The more kids a mum has, the better she sleeps, says science - and yeah, we call BS too
Feeling well-rested and like you have slept enough these past few days, mama?
Yeah. Me neither.
I mean; for starters, I never get to bed on time, because pretty much the only me-time I get these days is the tiny little window between my children going to bed and me going to bed myself, which is, I think, the case for so many of us.
And then it's the case of the kids somehow always ending up in my bed every night, which, much as I adore the snuggles, isn't always the best solution for quality sleep. At this stage, I have gotten pretty good at sleeping in a tangle of their arms and legs, but it still doesn't exactly yield the perfect eight hours.
Becoming a mother is a shock to the system, and the thing that knock most of us for six is probably the sleep deprivation. Which, let's be fair, does get easier as the children grow out of the baby- and toddler years, but that still, somehow, lingers too.
However, here is a little nugget of information that might interest you: According to a recent study by AmeriSleep, the more kids a woman has, the more shut-eye she gets.
Yes, really. And look, we know it sounds biizarre AF; but that's what the experts found, so who are we to argue.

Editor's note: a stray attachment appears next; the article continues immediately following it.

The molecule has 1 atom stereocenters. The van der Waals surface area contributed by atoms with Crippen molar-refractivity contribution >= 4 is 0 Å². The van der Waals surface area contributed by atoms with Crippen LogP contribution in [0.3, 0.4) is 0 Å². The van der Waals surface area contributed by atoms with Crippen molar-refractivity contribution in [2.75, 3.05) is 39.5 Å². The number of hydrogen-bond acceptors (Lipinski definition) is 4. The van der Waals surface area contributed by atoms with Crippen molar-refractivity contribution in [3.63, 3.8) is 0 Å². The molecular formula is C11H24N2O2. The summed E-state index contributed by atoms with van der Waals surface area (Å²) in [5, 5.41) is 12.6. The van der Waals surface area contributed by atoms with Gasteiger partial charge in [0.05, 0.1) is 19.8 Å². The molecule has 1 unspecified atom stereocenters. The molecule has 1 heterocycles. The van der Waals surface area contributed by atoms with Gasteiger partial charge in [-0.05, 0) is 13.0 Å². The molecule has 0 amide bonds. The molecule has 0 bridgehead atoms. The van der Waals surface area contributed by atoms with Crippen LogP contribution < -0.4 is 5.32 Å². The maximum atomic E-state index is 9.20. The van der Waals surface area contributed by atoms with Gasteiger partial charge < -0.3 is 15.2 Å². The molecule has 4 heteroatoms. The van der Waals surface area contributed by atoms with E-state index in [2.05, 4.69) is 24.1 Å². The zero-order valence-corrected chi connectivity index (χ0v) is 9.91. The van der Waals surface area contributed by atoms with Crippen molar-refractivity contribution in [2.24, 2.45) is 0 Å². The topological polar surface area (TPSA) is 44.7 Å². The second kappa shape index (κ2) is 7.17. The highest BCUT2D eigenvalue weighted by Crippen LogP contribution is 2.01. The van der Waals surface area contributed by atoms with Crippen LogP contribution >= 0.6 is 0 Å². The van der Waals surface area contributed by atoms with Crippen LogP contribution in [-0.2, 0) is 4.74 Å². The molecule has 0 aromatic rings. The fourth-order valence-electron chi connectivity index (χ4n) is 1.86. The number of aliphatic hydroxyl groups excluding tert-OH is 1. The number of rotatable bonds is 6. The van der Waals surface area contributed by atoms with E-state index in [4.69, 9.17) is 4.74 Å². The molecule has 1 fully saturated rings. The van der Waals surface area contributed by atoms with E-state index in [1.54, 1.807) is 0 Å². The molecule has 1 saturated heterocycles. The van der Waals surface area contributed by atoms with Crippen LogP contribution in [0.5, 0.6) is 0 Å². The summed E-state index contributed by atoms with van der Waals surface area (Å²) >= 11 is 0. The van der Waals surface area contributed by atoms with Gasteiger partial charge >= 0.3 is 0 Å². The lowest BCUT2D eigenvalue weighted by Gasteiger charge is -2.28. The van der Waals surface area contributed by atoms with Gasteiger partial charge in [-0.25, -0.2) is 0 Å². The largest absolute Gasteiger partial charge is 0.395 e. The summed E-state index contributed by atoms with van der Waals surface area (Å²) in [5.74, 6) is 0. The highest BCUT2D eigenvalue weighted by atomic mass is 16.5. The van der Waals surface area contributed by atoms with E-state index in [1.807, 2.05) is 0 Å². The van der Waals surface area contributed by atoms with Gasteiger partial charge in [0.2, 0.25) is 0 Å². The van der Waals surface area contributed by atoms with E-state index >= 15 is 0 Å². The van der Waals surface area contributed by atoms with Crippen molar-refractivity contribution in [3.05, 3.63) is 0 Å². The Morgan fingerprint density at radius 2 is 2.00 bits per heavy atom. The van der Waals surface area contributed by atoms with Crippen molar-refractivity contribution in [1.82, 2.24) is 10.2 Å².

Researchers looked at data collected by the American Time Use Survey, to see if they could gain a deeper insight into the sleeping habits of mums and dads in America. Surprisingly, it was discovered that on average parents were getting a solid eight or nine hours a day. Dads reportedly fair better with one child, gaining 8.8 hours of sleep a night. When the family grows by another one or two, this goes own to 8.6 hours. Dads with four or five kids get 8.4 hours. Mums, on the other hand, get their best sleep after they've had four or five kids for an average of 8.9 hours.
So, how does this work, we hear you thinking? How are mums that have five lots of lunches to make and ten pairs of tiny shoes to find able to get more sleep than mums who only have one child to care for? Well, it's not as cut and dry as it seems, as the study doesn't just take into consideration the average amount of sleep per night, but per day.
As in; sleep-related activities such as napping or dozing off during the bedtime hour also had an impact, and according to the study authors, mums of four or five children reported more of these activities, probably due to sheer and utter exhaustion.
Sounds more plausible now? We think so too.